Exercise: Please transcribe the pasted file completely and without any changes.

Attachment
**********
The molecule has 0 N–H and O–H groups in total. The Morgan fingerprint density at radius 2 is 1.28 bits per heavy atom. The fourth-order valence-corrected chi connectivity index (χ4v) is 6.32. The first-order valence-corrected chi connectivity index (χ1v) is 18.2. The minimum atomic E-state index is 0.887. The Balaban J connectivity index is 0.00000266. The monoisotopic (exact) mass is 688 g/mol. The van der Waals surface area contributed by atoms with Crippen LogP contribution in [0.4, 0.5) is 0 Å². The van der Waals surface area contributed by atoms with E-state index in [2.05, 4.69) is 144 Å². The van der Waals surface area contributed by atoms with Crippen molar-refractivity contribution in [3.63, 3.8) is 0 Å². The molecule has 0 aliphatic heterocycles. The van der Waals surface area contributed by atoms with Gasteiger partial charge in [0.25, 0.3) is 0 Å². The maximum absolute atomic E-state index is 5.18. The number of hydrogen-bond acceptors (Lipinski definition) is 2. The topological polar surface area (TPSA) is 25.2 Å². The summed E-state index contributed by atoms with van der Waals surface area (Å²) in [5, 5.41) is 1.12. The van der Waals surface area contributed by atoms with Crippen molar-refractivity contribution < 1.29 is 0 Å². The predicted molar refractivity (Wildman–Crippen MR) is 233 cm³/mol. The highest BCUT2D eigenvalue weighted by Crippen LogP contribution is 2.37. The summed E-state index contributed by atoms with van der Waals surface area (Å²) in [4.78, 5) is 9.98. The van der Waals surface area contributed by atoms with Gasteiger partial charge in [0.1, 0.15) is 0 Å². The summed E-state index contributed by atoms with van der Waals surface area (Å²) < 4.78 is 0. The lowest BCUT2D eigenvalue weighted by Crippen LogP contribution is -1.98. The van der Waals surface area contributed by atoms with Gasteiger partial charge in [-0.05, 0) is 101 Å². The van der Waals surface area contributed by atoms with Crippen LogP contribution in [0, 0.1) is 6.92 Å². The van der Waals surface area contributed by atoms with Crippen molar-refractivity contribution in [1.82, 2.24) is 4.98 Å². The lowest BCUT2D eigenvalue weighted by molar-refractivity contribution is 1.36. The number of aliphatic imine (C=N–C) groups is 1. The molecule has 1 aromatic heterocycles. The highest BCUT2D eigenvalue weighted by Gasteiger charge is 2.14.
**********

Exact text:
The molecule has 0 N–H and O–H groups in total. The Morgan fingerprint density at radius 2 is 1.28 bits per heavy atom. The fourth-order valence-corrected chi connectivity index (χ4v) is 6.32. The first-order valence-corrected chi connectivity index (χ1v) is 18.2. The minimum atomic E-state index is 0.887. The Balaban J connectivity index is 0.00000266. The monoisotopic (exact) mass is 688 g/mol. The van der Waals surface area contributed by atoms with Crippen LogP contribution in [0.4, 0.5) is 0 Å². The van der Waals surface area contributed by atoms with E-state index in [2.05, 4.69) is 144 Å². The van der Waals surface area contributed by atoms with Crippen molar-refractivity contribution in [3.63, 3.8) is 0 Å². The molecule has 0 aliphatic heterocycles. The van der Waals surface area contributed by atoms with Gasteiger partial charge in [0.25, 0.3) is 0 Å². The maximum absolute atomic E-state index is 5.18. The number of hydrogen-bond acceptors (Lipinski definition) is 2. The topological polar surface area (TPSA) is 25.2 Å². The summed E-state index contributed by atoms with van der Waals surface area (Å²) in [5, 5.41) is 1.12. The van der Waals surface area contributed by atoms with Crippen molar-refractivity contribution < 1.29 is 0 Å². The predicted molar refractivity (Wildman–Crippen MR) is 233 cm³/mol. The highest BCUT2D eigenvalue weighted by Crippen LogP contribution is 2.37. The summed E-state index contributed by atoms with van der Waals surface area (Å²) in [4.78, 5) is 9.98. The van der Waals surface area contributed by atoms with Gasteiger partial charge in [0.1, 0.15) is 0 Å². The summed E-state index contributed by atoms with van der Waals surface area (Å²) < 4.78 is 0. The lowest BCUT2D eigenvalue weighted by Crippen LogP contribution is -1.98. The van der Waals surface area contributed by atoms with Gasteiger partial charge in [-0.05, 0) is 101 Å². The van der Waals surface area contributed by atoms with Crippen LogP contribution in [0, 0.1) is 6.92 Å². The van der Waals surface area contributed by atoms with Crippen molar-refractivity contribution in [1.82, 2.24) is 4.98 Å². The lowest BCUT2D eigenvalue weighted by molar-refractivity contribution is 1.36. The number of aliphatic imine (C=N–C) groups is 1. The molecule has 1 aromatic heterocycles. The highest BCUT2D eigenvalue weighted by Gasteiger charge is 2.14.